Kevin Loring Interview

By Alexander Varty at Georgia Straight


In an oral culture, tales handed down from time immemorial are more than just myths and legends: they’re also maps for living.

“Traditional stories contain our laws and our moralities,” explains N’lakap’amux actor and playwright Kevin Loring, on the line from the Fraser Canyon community of Lytton. “They’re all parables, right?”

Uncovering the truths embedded in those parables is part of the mandate of his Savage Society theatre company’s Songs of the Land project, which looks at First Nations language and culture through the prism of the wax-cylinder recordings made by ethnologist James Alexander Teit almost exactly a century ago. And it was during one of those sessions that Loring first heard the story that has since become the centrepiece of Savage Society’s new production, Battle of the Birds.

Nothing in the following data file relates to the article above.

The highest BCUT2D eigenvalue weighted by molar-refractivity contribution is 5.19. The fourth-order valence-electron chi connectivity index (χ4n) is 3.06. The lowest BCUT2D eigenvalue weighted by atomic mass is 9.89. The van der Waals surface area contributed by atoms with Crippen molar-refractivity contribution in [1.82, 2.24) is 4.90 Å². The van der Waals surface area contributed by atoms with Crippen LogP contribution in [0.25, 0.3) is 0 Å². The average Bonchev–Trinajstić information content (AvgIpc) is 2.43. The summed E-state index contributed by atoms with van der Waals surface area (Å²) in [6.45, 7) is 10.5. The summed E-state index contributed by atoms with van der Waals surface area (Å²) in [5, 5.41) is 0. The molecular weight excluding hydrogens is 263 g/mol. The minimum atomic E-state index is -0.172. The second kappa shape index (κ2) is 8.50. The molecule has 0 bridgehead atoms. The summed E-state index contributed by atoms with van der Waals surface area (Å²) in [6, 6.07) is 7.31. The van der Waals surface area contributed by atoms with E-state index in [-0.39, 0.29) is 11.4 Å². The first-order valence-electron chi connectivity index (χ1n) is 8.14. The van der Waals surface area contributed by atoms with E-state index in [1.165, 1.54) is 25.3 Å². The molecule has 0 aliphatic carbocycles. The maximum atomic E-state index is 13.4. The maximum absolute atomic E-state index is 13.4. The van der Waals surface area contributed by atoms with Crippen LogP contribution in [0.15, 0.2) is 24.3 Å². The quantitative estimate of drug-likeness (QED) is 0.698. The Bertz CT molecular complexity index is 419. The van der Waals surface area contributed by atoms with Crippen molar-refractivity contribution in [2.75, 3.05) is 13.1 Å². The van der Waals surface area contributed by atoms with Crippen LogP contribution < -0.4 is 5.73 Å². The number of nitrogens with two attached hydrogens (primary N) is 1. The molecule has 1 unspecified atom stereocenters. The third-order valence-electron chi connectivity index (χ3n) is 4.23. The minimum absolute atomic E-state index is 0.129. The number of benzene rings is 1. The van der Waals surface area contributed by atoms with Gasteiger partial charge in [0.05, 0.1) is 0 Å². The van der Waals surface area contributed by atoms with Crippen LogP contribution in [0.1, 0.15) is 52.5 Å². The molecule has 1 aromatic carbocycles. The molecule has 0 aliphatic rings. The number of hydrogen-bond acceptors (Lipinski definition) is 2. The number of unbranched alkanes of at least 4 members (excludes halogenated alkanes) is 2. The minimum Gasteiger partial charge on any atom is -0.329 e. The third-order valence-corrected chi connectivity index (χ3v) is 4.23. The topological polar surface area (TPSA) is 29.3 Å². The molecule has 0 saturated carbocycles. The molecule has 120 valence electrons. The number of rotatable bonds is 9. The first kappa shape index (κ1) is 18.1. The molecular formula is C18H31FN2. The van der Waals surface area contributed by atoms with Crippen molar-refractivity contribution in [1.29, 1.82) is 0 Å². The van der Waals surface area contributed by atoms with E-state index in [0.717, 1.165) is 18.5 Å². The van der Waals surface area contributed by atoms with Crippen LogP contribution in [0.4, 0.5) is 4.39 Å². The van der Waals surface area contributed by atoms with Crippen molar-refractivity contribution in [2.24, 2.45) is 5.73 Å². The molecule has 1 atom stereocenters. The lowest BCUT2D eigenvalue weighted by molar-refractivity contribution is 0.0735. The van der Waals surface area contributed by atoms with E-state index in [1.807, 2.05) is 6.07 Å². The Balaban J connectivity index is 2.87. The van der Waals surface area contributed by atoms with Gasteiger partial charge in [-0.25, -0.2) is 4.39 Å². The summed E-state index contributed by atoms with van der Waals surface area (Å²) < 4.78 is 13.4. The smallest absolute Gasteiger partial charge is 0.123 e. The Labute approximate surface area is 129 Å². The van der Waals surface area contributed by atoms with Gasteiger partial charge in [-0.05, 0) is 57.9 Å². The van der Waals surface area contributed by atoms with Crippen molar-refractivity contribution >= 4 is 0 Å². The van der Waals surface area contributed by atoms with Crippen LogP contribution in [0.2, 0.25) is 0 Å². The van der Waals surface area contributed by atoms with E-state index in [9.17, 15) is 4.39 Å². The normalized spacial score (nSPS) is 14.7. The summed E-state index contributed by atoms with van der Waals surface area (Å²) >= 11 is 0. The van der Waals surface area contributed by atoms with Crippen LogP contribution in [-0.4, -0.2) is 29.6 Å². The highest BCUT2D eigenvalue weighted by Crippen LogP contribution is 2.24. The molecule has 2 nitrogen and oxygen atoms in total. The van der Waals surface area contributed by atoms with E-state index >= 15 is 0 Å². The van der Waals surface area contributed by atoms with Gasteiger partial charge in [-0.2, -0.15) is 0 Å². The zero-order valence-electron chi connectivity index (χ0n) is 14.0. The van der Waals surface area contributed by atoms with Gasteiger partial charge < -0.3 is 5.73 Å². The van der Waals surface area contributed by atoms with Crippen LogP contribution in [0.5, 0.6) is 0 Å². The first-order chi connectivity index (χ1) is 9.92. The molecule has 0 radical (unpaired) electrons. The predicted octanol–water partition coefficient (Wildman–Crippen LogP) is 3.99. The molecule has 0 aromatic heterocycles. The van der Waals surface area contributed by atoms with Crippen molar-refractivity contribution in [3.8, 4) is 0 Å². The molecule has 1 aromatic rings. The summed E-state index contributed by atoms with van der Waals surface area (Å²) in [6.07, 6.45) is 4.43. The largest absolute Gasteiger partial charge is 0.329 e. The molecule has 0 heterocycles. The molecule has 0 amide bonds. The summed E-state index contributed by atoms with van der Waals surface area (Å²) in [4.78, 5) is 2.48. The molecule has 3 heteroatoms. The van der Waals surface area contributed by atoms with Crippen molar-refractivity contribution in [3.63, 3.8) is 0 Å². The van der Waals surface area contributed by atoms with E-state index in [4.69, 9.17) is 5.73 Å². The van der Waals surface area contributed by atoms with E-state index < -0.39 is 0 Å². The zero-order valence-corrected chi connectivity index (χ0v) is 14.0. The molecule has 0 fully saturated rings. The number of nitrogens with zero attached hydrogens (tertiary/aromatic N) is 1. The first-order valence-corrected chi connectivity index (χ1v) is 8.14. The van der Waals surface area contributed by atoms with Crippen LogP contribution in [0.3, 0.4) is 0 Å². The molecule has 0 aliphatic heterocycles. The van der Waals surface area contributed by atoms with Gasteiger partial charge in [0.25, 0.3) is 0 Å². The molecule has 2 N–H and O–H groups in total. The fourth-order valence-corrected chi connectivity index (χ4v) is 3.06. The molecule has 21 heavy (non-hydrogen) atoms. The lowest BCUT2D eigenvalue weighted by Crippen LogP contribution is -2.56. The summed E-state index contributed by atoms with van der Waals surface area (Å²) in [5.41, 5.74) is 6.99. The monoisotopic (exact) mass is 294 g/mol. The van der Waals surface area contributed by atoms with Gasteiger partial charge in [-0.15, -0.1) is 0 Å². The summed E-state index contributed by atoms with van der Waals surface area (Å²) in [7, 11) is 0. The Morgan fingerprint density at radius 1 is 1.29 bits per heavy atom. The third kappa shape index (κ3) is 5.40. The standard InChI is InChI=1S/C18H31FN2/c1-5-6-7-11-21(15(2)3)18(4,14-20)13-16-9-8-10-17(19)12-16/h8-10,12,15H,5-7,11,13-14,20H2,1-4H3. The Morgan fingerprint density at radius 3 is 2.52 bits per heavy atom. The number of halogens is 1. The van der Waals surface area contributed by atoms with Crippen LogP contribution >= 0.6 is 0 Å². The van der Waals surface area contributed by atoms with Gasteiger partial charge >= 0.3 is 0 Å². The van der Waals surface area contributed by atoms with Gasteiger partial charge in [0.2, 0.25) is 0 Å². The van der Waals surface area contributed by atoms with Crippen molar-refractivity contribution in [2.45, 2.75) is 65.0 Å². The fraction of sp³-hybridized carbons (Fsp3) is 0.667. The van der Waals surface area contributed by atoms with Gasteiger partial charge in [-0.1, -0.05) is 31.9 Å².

It wasn’t on the Teit recordings, but listening to those artifacts led N’lakap’amux elder Jimmy Toodlican to recall the tale, as it was told to him by his own forebears.

“That was pretty remarkable,” Loring says, pointing out that some researchers consider “The Battle of the Birds” to be one of the four core narratives of the Interior Salish.

“It deals with power abuse and domestic violence and how the community deals with that—at least traditionally,” he explains. “And it’s set in the Bird Nation, in this mythical time, this legendary time, when animals were like people. And so in the Bird Nation, Eagle is hosting a slahal game, a gambling game which is also known as the bone game. He’s being really abusive to his wife in front of everybody, and so Golden Eagle gets all the other birds together to rescue Eagle’s wife, and they steal her away to Golden Eagle’s house.”

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